O’Reilly: I’d like to be able to say that from the moment I first laid eyes on the Organon, I fell in love with it, but that simply is not so. Like most students of homeopathy, I slogged through the book one paragraph at a time, only grasping the top layer of what Hahnemann was saying, if that. I started working on the Guide to the Organon as a class project while I was in my last year of study at the Dynamis School for Homeopathy in London. Jeremy Sherr suggested that analyzing the structure of the Organon would be a good project. As soon as he said that, I just couldn’t wait to get home to get started. I began by giving each paragraph or set of paragraphs a title; then I looked for larger sections, and then, stepping back further, I looked for chapters. At each stage, I was amazed at the intricacy of the Organon’s structure. It is a very structured book. In fact, there are layers and layers of structure, as well as layers and layers of meaning. In a way, the two go hand in hand.
 I soon realized that I wanted to act as editor for Samuel Hahnemann -that is, to take his text and bring to it the kind of external structure that modern readers expect: chapters, a table of contents, an index… They say that in a good speech, first you tell your audience what you’re going to tell them, then you tell them, and finally you tell them what you told them. The Organon is like the body of the speech. In the Guide to the Organon, I’m adding the “tell them what you’re going to tell them” and the “tell them what you told them” parts. By skimming the table of contents or the section headings, you can get a pretty good idea about what’s in the book, in clear and simple language. Then the body of the text is a full, and quite literal translation of the Organon, except that I’ve altered the grammar.
 AH: So your Guide to the Organon is basically a full translation with altered grammar, divided into chapters, sections and subsections?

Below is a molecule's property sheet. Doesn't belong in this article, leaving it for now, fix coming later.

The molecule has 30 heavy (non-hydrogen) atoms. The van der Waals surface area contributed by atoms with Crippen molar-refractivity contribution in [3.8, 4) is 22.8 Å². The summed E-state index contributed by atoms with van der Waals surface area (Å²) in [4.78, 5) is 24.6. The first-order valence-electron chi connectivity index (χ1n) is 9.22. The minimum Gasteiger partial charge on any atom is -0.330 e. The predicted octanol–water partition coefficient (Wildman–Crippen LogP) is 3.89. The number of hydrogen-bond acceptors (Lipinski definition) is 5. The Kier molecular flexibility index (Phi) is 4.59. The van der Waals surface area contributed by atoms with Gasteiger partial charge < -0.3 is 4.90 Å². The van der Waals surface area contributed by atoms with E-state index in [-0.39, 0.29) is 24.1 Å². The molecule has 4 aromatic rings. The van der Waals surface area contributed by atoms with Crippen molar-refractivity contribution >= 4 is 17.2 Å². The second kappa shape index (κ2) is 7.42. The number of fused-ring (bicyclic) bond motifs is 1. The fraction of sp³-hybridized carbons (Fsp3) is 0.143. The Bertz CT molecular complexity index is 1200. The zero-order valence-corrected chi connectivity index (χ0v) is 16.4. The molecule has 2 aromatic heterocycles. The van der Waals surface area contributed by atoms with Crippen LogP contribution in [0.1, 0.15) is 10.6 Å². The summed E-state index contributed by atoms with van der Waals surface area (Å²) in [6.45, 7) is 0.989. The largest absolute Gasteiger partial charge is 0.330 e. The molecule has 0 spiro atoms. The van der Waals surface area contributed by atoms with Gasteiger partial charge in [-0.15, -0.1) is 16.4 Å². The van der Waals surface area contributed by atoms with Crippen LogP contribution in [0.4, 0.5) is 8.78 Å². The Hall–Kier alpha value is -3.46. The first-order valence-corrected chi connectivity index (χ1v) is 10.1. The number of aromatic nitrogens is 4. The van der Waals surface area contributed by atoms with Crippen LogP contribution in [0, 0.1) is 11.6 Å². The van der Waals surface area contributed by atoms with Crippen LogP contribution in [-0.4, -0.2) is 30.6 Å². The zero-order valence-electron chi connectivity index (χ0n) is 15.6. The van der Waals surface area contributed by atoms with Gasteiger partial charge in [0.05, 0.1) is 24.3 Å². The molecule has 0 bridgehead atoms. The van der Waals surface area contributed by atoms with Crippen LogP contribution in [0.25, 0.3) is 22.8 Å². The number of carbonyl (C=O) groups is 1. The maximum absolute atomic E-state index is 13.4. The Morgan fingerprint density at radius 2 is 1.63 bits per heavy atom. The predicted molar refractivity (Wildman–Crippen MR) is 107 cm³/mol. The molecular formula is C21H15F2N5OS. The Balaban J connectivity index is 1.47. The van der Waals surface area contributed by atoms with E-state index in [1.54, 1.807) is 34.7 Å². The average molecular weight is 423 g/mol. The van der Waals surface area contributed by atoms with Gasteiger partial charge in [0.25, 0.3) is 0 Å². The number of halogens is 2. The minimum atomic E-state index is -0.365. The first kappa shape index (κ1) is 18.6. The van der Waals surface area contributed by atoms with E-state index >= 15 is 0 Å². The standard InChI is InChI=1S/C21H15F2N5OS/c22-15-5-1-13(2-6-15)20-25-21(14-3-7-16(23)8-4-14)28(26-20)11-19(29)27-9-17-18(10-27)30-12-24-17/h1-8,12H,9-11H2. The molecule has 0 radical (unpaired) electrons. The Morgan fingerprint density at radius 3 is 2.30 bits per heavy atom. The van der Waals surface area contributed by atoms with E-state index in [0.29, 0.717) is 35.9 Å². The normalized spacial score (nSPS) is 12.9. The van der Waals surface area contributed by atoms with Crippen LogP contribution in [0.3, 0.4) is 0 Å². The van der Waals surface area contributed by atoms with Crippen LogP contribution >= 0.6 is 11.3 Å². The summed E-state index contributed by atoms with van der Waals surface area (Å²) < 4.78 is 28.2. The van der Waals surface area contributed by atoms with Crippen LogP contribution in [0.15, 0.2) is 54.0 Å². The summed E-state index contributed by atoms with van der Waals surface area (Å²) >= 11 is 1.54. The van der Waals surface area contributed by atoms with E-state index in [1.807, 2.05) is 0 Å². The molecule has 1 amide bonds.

O’Reilly: That and a little more. Mainly what I wanted to do was make the Organon as accessible as possible while preserving the accuracy of the text. I’ve tried to accomplish this in four ways: 1) by making the text itself easier to read and understand; 2) by adding headings and subheadings so its easier to know where you are in the text; 3) by adding a comprehensive index so you can find all the references to any subject; and 4) by adding a glossary of terms so you can look up any words you don’t understand or that you want to understand more fully.
 AH: How have you made the text easier to understand while still preserving Hahnemann’s meaning?
 O’Reilly: Mainly by changing the sentence structure, the grammar, while keeping his wording. I’ve broken up his very long sentences into shorter ones. Also, in paragraphs where he makes several points, I’ve structured it so that each point is clear. For example, he has many paragraphs containing several “ifs” followed by one or more “therefores.” In paragraphs like that, I’ve clearly identified each “if ” and “therefore.” In paragraphs where he makes several key points, I have numbered each one. Hahnemann’s writing has a very strong logical structure. I’ve tried to present each paragraph in a way that makes that logical structure clear and easy to follow.
 AH: Point two headings and subheadings. Can you say more about them?
 O’Reilly: They, combined with the index, allow the Organon to be used as a reference book.
 AH: A reference book?
 O’Reilly: When was the last time you were dealing with a particular topic and you said to yourself, “I wonder what Hahnemann has to say about this?” Unless you already know the book by heart, it’s just not possible to easily locate particular references or passages. Suppose you’re considering the use of small homeopathic doses as opposed to large, frequently repeated ones and you want to review all the relevant passages in the Organon. How would you begin? Here we have one of the greatest books on healing ever written and the best we can do is read it over and over or pick it up and read portions at random.